Tom Griffin has a lovely piece up at Spinwatch on the origins and development of Miliband D’s new fiefdom, the International Rescue Committee. It's part leftist trainspotting, part Cold War history:
In his letter to South Shields Labour Party, Miliband wrote that the IRC "was founded at the suggestion of Albert Einstein in the 1930s for those fleeing the Nazis". In fact the full story is a little more involved. The IRC's earliest incarnation, the International Relief Association (IRA), was founded in 1931, not in the United States but in Germany by two left-wing factions, the Communist Party Opposition (KPO) and the Socialist Workers Party (SAP) to aid victims of state repression. After the Nazis took power in 1933, the organisation moved its headquarters to Paris (Chester, p.7).
The KPO consisted of members of the right opposition, purged by Stalin in 1929 because of their support for Nikolai Bukharin, as opposed to the left opposition of Leon Trotsky. Among those purged was Jay Lovestone, the erstwhile head of the American Communist Party. It was Lovestone who formed an American section of the International Relief Association in 1933. His intention was mainly to aid his Right Opposition comrades, but in classic Comintern style, he ensured the board consisted mainly of progressive luminaries who could attract much wider support. Einstein was one of these.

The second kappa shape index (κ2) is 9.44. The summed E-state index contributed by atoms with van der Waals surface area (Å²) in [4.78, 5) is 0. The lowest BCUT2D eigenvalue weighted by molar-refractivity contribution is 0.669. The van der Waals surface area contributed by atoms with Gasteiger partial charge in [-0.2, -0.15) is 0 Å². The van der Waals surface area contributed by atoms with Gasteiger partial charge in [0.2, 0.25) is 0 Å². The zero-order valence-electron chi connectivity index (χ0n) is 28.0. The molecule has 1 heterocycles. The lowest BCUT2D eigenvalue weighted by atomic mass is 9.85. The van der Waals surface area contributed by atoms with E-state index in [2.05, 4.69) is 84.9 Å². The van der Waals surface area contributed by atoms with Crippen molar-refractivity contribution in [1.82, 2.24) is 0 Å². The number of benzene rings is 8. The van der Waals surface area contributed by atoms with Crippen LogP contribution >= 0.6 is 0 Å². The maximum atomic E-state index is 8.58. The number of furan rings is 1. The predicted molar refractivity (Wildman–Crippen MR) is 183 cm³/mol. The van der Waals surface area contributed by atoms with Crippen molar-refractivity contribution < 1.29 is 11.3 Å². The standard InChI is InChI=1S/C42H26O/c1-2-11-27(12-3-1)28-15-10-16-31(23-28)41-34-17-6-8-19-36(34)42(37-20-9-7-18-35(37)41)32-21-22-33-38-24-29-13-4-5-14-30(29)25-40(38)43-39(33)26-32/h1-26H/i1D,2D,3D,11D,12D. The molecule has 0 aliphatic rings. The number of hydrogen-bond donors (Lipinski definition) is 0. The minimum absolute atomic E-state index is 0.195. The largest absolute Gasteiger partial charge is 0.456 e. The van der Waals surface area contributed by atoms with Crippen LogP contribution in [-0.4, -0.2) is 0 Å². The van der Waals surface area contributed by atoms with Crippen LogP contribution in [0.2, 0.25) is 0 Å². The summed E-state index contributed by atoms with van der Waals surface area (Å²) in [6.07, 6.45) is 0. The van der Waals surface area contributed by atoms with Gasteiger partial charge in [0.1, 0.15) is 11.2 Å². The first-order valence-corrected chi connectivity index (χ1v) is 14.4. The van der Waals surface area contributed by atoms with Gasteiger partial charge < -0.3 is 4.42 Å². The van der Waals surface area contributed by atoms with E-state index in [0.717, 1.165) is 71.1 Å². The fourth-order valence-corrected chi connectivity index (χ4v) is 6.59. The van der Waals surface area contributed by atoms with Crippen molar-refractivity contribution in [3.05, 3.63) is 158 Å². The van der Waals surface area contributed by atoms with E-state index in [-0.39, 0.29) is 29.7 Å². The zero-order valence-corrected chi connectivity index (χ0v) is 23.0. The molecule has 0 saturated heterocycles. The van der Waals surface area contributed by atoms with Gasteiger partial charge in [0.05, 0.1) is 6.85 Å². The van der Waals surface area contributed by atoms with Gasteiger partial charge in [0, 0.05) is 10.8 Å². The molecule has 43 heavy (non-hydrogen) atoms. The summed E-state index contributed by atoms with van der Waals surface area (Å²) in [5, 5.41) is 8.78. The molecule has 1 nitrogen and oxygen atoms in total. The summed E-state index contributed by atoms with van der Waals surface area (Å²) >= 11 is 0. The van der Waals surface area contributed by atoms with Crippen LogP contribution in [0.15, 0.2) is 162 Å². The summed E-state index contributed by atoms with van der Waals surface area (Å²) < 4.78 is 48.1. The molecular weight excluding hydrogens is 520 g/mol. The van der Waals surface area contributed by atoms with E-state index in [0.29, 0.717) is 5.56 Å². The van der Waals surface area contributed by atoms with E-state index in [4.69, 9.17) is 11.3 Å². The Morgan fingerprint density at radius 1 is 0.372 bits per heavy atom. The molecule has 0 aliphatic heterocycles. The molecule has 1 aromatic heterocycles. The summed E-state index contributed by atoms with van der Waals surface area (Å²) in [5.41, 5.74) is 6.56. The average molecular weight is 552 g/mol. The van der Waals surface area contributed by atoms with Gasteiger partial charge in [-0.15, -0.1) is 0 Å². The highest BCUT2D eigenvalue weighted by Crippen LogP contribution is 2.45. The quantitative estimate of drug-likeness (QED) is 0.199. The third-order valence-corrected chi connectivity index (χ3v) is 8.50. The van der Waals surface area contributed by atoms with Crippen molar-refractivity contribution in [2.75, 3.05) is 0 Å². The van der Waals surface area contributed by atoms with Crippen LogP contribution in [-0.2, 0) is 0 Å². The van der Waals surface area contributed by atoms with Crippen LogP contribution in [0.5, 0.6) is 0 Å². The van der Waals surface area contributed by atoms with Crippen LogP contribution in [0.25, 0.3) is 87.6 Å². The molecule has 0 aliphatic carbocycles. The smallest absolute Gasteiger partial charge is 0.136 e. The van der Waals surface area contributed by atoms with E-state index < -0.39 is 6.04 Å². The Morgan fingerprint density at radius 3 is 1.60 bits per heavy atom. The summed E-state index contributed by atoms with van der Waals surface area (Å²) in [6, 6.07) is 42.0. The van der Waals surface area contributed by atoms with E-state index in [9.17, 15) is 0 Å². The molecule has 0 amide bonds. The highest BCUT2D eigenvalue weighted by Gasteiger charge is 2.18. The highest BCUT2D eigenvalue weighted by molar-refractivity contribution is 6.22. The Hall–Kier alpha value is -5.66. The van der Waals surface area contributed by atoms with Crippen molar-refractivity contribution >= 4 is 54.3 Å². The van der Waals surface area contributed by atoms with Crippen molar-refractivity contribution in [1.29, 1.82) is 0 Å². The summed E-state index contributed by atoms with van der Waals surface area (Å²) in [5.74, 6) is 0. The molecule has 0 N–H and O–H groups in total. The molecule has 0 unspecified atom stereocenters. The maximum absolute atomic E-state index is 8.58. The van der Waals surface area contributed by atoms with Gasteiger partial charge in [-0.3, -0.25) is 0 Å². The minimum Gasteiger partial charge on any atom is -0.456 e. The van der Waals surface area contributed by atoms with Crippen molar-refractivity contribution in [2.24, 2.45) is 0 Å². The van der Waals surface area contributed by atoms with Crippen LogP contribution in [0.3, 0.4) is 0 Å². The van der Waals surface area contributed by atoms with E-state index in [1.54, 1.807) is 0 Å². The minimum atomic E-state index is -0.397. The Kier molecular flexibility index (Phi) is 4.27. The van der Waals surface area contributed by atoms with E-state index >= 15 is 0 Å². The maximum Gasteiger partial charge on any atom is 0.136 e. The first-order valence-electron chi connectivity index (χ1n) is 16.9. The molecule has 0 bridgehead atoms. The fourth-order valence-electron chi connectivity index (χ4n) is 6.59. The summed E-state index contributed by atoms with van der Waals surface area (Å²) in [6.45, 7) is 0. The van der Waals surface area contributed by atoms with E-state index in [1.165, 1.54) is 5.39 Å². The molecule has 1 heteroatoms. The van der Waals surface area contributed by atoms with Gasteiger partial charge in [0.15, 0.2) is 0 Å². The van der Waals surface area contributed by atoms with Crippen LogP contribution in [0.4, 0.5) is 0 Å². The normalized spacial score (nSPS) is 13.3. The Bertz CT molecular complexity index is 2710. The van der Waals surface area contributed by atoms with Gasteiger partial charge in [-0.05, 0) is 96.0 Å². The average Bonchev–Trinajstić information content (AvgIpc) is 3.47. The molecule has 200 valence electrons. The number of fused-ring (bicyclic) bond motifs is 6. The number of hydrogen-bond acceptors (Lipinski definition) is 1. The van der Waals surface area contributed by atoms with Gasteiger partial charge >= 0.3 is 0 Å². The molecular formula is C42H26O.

Given that Miliband is the symbol of the Blairite Right Opposition, his current post is historically quite a neat fit. Anyway, International Rescue morphed into kind of humanitarian satellite of US postwar policy and from there to being a sort of excellently connected NQNGO, a not quite non-governmental organization. Global Dashboard notes that he’s well positioned there for a senior UN job.